I'm sure you've been in the same boat. You've picked up a new phone, one that you've never touched before, and you immediately start noticing things you'd change. It's stemmed from a lot of different things, like preference and past devices, but there's always something you'd change. Be it software or hardware, something could use a few tweaks, or maybe a larger change overall. Whatever the case or specifics, we haven't reached the point where a perfect device exists quite yet (but I'm sure one's been pretty close, though).
That's why I don't feel all that bad that I started my challenge with the LG G Flex wanting to change some things. I made a quick list, the five things I'd change, but I made a point to suggest that maybe, with more time, I'd change my own mind about those things.
I think the only thing I've loosened up on is the software version. The G Flex may not be running Android 4.4 KitKat, but that's not necessarily a bad thing. The phone is super quick, hasn't lagged on me yet, and the features therein are still worthy of usage. No, it's not the latest software, but that shouldn't lessen the overall quality of the phone. Especially since the current software doesn't degrade the experience in any way.
I thought it was about time to talk about some things I actually like about the G Flex.
Yes. There are some things I like.
I've been pretty straightforward when it comes to phones with six-inch displays. I can understand the appeal of them. I know why some folks out there might like their smartphone to be this big. I get it. I do. I just don't like it. That hasn't changed with the G Flex, at least not in a way that I expected. I still don't like using the phone as my primary device due to the screen size, but I can say that it's a surprisingly comfortable handset to hold. Unlike every other six-inch (or bigger) smartphone I've used in the past, the G Flex is actually quite comfortable in the grip. It's a combination of the lightweight design, but also the thinness, I believe. It's still too big for my personal tastes, but at least it isn't uncomfortable like so many other huge phones.
The camera is the most important feature on a smartphone for me these days, thanks to my daughters. The camera on the G Flex hasn't necessarily been one of the strongest sell points for the device, but that's more to due with the curved display stealing all the limelight. The 13-megapixel shooter on the back of the device is perfectly capable of taking quick photos when you need to, even if the low-light shooting isn't fantastic. The camera's interface isn't the worst on the market, either.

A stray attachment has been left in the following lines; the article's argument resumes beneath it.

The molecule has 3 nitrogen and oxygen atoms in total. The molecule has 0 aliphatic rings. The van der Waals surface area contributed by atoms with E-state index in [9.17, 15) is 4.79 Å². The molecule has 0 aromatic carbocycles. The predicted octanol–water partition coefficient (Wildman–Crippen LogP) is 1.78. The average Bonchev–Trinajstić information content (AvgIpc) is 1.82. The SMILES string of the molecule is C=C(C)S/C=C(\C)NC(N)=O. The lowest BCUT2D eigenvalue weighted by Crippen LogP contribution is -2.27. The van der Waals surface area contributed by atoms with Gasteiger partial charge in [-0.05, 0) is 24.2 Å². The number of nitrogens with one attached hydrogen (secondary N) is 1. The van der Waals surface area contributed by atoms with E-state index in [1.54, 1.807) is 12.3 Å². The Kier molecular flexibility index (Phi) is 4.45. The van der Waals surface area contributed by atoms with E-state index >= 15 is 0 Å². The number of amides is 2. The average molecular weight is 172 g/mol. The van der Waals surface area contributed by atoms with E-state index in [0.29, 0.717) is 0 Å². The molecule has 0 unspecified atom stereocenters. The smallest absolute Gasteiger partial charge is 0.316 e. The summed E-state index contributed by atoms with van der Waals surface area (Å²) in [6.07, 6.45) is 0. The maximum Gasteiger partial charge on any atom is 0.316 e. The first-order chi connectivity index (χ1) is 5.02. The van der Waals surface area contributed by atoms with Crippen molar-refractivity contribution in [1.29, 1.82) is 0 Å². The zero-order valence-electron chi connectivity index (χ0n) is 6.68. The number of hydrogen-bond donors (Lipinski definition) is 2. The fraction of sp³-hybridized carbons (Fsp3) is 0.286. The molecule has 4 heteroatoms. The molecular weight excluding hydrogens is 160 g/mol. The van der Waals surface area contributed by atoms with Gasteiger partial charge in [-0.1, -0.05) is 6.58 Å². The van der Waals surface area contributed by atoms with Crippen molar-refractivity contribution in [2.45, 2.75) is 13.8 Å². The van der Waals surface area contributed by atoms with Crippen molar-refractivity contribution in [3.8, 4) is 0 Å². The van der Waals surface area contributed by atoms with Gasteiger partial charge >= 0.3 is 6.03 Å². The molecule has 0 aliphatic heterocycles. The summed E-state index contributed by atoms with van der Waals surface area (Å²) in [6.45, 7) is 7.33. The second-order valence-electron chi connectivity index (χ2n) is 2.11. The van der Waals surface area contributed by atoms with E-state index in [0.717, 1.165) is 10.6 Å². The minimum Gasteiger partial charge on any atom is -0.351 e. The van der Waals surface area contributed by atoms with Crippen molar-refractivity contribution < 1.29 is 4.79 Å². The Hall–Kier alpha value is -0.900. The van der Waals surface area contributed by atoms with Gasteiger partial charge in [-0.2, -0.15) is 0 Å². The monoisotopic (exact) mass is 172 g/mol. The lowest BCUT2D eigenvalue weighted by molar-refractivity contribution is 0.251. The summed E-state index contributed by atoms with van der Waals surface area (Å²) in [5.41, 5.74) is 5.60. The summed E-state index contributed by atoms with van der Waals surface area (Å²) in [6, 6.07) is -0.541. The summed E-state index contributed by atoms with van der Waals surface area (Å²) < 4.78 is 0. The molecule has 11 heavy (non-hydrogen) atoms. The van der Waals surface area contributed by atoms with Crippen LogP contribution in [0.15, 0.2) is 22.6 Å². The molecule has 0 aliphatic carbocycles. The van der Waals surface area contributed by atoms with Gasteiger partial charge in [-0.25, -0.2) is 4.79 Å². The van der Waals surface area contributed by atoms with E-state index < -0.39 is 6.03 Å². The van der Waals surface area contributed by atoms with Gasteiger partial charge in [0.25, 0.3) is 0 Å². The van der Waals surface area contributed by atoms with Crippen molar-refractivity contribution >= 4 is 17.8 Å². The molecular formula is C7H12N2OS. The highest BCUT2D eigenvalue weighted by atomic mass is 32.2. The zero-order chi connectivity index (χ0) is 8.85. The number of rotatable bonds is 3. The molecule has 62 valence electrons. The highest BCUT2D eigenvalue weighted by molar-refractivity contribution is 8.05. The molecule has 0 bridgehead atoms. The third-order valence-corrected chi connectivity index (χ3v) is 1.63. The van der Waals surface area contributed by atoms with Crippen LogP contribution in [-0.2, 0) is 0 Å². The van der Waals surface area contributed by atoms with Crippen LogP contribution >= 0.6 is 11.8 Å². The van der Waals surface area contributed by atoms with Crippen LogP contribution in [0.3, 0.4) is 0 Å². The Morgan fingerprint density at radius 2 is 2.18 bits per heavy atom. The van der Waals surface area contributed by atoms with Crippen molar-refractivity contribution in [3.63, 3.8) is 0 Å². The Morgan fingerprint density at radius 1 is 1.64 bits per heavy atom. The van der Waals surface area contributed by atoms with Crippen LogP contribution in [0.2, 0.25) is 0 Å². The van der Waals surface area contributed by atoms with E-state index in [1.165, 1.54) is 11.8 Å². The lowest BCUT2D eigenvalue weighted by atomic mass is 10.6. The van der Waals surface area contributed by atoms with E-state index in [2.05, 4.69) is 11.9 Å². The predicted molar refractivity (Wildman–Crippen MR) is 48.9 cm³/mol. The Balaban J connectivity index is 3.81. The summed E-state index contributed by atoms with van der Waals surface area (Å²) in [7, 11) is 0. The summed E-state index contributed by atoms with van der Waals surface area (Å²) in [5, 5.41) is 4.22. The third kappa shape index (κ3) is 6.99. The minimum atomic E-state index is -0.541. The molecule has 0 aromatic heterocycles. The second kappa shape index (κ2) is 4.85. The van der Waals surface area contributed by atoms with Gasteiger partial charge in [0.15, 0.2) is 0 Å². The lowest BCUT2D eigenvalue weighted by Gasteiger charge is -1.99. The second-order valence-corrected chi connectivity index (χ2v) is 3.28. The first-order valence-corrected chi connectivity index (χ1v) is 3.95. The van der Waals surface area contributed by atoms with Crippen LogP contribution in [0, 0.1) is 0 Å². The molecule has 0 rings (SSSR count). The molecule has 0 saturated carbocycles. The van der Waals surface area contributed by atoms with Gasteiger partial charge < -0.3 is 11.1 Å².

Out of the box, especially in this day-and-age with quad-core processors clocked to ridiculous levels, the experience of a phone is generally pretty snappy. Transitions fade in and out quickly, and you're given access to apps and games with ease. The same can be said for LG's G Flex, but here's the thing: it all seems to happen even faster than it does on other phones. What's more, this experience has stayed the same over a week later, and with heavy usage. With apps installed, used, and pictures taken. Plus whatever else one may do to slow down a phone over time. Memory taken up. Whatever I've thrown at the device, so far it's handled it exceptionally well. Much like the G2, LG's managed to make their phones ridiculously speedy.
It's not a lengthy list, at least not yet, but these things are pretty important as far as I'm concerned. The speed of a device, the camera and the comfortably of it in your hand all play a big role when you're trying to buy any device, so it's good that the G Flex scores top marks in these departments. Several steps in the right direction. We'll have to wait and see what stands out to me later into my challenge, if anything at all. For now though, the G Flex is hovering somewhere in between "like and dislike," much more than any other device in recent memory. That should be an accomplishment of its own, maybe.